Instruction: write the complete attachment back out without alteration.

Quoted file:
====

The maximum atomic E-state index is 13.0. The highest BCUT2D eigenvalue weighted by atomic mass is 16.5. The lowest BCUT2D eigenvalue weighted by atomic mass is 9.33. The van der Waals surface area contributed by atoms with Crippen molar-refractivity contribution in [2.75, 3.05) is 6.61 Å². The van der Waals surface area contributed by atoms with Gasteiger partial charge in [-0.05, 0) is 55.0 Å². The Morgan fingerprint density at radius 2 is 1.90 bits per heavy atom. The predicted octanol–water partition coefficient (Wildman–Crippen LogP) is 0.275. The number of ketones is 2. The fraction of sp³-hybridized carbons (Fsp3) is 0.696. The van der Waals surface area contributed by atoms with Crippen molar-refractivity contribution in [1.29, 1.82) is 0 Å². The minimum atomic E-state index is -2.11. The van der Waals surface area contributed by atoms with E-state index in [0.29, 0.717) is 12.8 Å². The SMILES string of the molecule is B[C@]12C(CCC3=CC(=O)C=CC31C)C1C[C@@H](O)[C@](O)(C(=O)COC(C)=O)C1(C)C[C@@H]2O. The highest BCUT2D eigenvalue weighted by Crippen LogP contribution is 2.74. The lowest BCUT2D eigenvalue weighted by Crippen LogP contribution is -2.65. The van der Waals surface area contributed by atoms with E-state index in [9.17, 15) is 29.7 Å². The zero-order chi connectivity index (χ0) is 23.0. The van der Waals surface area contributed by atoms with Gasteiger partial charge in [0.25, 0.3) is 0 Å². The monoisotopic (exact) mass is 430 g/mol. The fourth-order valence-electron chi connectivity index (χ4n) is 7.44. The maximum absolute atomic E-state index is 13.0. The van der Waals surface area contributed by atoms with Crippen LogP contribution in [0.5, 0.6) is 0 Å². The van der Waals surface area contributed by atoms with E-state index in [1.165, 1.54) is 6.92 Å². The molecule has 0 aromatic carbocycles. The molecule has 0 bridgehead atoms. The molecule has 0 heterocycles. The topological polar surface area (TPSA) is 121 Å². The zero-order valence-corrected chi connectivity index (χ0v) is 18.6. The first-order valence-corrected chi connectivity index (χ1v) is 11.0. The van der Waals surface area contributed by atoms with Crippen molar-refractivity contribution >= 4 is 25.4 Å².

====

The maximum atomic E-state index is 13.0. The highest BCUT2D eigenvalue weighted by atomic mass is 16.5. The lowest BCUT2D eigenvalue weighted by atomic mass is 9.33. The van der Waals surface area contributed by atoms with Crippen molar-refractivity contribution in [2.75, 3.05) is 6.61 Å². The van der Waals surface area contributed by atoms with Gasteiger partial charge in [-0.05, 0) is 55.0 Å². The Morgan fingerprint density at radius 2 is 1.90 bits per heavy atom. The predicted octanol–water partition coefficient (Wildman–Crippen LogP) is 0.275. The number of ketones is 2. The fraction of sp³-hybridized carbons (Fsp3) is 0.696. The van der Waals surface area contributed by atoms with Crippen molar-refractivity contribution in [1.29, 1.82) is 0 Å². The minimum atomic E-state index is -2.11. The van der Waals surface area contributed by atoms with E-state index in [0.29, 0.717) is 12.8 Å². The SMILES string of the molecule is B[C@]12C(CCC3=CC(=O)C=CC31C)C1C[C@@H](O)[C@](O)(C(=O)COC(C)=O)C1(C)C[C@@H]2O. The highest BCUT2D eigenvalue weighted by Crippen LogP contribution is 2.74. The lowest BCUT2D eigenvalue weighted by Crippen LogP contribution is -2.65. The van der Waals surface area contributed by atoms with E-state index in [9.17, 15) is 29.7 Å². The zero-order chi connectivity index (χ0) is 23.0. The van der Waals surface area contributed by atoms with Gasteiger partial charge in [0.25, 0.3) is 0 Å². The monoisotopic (exact) mass is 430 g/mol. The fourth-order valence-electron chi connectivity index (χ4n) is 7.44. The maximum absolute atomic E-state index is 13.0. The van der Waals surface area contributed by atoms with Crippen LogP contribution in [0.5, 0.6) is 0 Å². The van der Waals surface area contributed by atoms with E-state index in [1.165, 1.54) is 6.92 Å². The molecule has 0 aromatic carbocycles. The molecule has 0 bridgehead atoms. The molecule has 0 heterocycles. The topological polar surface area (TPSA) is 121 Å². The zero-order valence-corrected chi connectivity index (χ0v) is 18.6. The first-order valence-corrected chi connectivity index (χ1v) is 11.0. The van der Waals surface area contributed by atoms with Crippen molar-refractivity contribution >= 4 is 25.4 Å².